Fintech News Singapore: What are the financial inclusion issues being faced in Asia today?

Wissam Khoury, senior vice president and general manager for Asia Pacific (APAC) and Middle East and Africa (MEA) at Finastra, Image via Linkedin

Wissam Khoury, Head of International at Finastra, Image via Linkedin

Wissam Khoury: There are 1.7 billion adults in the world without a bank account, 1 billion of which are in Asia. The problem is particularly acute in Southeast Asia, where more than 7 out of 10 adults are either “underbanked” – meaning they have no access to credit cards or have no long-term savings products, for example – or are “unbanked,” without access to a basic bank account. Without something as simple as a bank account, these individuals are excluded from a range of financial services or are forced to use alternate providers that are usually more expensive.

For micro, small and medium-sized enterprises (MSMEs), one of the most fundamental problems is access to finance. Without access to lending, financially excluded businesses become caught in cycles that restrict their capacity to grow and leave them underprepared for shocks such as the current pandemic.

According to the International Finance Corporation, 65 million enterprises, or 40% of formal MSMEs in developing countries across the globe, have an unmet financing need of US$5.2 trillion every year – equivalent to 19% of the gross domestic product (GDP) of these countries. Looking at Southeast Asia specifically, the funding gap has been estimated at over US$300 billion.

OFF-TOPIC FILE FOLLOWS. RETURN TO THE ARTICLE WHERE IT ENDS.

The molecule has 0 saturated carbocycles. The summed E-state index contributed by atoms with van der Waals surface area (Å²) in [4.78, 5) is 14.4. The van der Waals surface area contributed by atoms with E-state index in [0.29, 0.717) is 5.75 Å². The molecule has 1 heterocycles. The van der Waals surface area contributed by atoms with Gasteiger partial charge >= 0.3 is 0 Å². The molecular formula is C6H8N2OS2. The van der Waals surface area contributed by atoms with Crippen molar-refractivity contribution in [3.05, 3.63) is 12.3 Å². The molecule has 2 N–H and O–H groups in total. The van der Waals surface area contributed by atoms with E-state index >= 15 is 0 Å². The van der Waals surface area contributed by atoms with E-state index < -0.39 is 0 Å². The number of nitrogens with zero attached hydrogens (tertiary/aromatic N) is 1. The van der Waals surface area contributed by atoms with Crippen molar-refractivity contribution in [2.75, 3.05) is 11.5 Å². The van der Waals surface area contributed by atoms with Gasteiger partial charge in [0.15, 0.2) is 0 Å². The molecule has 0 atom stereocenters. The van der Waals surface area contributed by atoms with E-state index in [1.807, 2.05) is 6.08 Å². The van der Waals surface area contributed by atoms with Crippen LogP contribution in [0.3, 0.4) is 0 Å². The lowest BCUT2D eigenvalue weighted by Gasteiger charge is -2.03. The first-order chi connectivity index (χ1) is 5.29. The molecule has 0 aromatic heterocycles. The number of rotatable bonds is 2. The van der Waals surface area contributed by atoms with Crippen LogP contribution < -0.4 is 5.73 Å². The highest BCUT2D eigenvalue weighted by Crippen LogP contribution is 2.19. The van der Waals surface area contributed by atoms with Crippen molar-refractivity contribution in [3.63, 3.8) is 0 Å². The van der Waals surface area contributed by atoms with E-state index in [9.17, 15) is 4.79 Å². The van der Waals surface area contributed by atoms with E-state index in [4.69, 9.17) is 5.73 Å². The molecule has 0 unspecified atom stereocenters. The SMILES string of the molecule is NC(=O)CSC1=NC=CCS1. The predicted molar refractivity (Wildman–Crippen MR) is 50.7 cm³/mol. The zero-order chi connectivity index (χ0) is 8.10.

Fintech News Singapore: Do you think that the pandemic has unwittingly accelerated positive developments in terms of financial inclusion?

Wissam Khoury: One of the pandemic’s side effects is that it has brought the future forward, with people moving towards digital products and services. Just as some people have realized working from home can have advantages over being in the office, more people have found the benefits of digital banking and payments over cash. This shift had been underway for some time, but it has been greatly accelerated by the pandemic.

This presents a real opportunity for the new generation of digital challenger banks to capture market share, and incumbent banks will also have to respond with strengthened digital offerings.

Further digital innovation in financial services will have a positive effect on financial inclusion.

Fintech News Singapore: What do you think is the missing piece in solving the financial inclusion puzzle? Is it purely based on technology or are there other factors at play that need to be looked into?